I also note, here and in other posts, a certain conflict between what seem to be to be competing desires of those who support additional public aid to parochial schools (especially Catholic schools, in this context). The tension lies between the wish on the one hand to provide good educations for all pupils in the relevant geographic area, and the wish on the other hand to make this education a distinctively Catholic, and thus inevitably proselytizing, experience. It seems to me that this tension stands in the way of parochial schools becoming a viable alternative to public education. Providing a good education to all is an entirely praiseworthy goal. Proselytizing students in the process falls into a different category.

Posted by: Ellen Wertheimer | Jan 7, 2013 2:25:01 PM

Ellen, it is true (and no one disputes that it is true) that religious schools and parochial schools are, in some respects, on a different footing. But, I'm not sure that the points you raise undermine my basic point: Students should enjoy public support for their educations, whether they receive it at a parochial school or a government-run school. The reason parochial-school teachers often make less is precisely because religious schools are unjustly denied public support (even though they provide a public good and a public service). Certainly, any funding formula would need to say that more money should follow kids who require special-education services but, again, the only reason Catholic schools often have to turn away special-education students is because they are not publicly supported to an appropriate extent.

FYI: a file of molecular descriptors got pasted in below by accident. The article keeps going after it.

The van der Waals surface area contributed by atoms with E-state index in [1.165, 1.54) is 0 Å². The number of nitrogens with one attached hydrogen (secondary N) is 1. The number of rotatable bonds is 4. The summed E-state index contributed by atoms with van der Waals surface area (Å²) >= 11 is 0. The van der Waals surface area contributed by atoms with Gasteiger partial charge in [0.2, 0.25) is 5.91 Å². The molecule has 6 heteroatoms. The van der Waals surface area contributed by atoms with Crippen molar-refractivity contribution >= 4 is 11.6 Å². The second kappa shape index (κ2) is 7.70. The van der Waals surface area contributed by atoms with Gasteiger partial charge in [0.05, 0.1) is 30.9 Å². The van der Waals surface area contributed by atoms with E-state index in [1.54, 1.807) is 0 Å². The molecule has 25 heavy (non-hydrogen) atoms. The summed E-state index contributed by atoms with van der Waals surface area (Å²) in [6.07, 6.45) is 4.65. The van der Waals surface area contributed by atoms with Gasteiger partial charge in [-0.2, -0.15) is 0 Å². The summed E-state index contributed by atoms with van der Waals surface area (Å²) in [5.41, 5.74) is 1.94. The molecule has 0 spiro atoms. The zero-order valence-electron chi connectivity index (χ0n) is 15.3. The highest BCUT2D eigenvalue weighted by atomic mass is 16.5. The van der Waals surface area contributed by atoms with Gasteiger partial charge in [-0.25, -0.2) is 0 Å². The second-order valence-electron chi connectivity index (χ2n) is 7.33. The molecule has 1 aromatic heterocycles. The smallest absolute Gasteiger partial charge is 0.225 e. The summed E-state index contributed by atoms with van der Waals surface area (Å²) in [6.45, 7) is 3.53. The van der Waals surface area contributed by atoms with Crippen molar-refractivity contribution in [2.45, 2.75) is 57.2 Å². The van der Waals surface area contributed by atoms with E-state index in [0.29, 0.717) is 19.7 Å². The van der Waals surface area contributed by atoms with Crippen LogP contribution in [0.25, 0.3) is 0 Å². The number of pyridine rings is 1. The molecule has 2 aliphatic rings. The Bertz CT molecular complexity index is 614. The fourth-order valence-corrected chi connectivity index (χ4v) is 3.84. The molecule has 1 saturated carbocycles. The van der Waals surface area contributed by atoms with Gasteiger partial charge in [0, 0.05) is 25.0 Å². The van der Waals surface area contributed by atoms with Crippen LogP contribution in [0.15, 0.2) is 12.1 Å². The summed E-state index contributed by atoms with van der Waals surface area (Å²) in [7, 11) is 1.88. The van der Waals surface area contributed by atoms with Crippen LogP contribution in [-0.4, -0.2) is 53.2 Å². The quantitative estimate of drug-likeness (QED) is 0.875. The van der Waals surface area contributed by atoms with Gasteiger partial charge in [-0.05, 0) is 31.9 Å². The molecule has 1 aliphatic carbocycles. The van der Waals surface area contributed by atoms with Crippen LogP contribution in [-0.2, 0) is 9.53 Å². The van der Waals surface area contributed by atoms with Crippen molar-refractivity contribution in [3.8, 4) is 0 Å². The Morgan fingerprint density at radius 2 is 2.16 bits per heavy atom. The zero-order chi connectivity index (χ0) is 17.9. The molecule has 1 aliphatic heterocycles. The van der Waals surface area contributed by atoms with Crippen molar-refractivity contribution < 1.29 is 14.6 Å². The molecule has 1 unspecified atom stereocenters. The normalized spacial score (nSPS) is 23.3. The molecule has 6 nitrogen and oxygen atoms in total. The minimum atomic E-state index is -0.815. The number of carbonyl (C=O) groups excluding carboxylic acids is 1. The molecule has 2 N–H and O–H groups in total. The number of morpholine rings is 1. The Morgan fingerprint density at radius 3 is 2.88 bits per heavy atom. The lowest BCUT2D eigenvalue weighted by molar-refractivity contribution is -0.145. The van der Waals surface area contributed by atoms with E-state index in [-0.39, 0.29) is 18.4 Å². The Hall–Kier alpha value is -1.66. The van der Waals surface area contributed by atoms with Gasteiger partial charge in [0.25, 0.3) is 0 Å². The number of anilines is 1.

The tension you propose is, in my view, not real. An authentically Catholic education and formation takes place (or should) in Catholic schools at the same time as those schools provide the "secular" public good of educating and forming citizens. The fact that the former happens is no reason not to support the latter.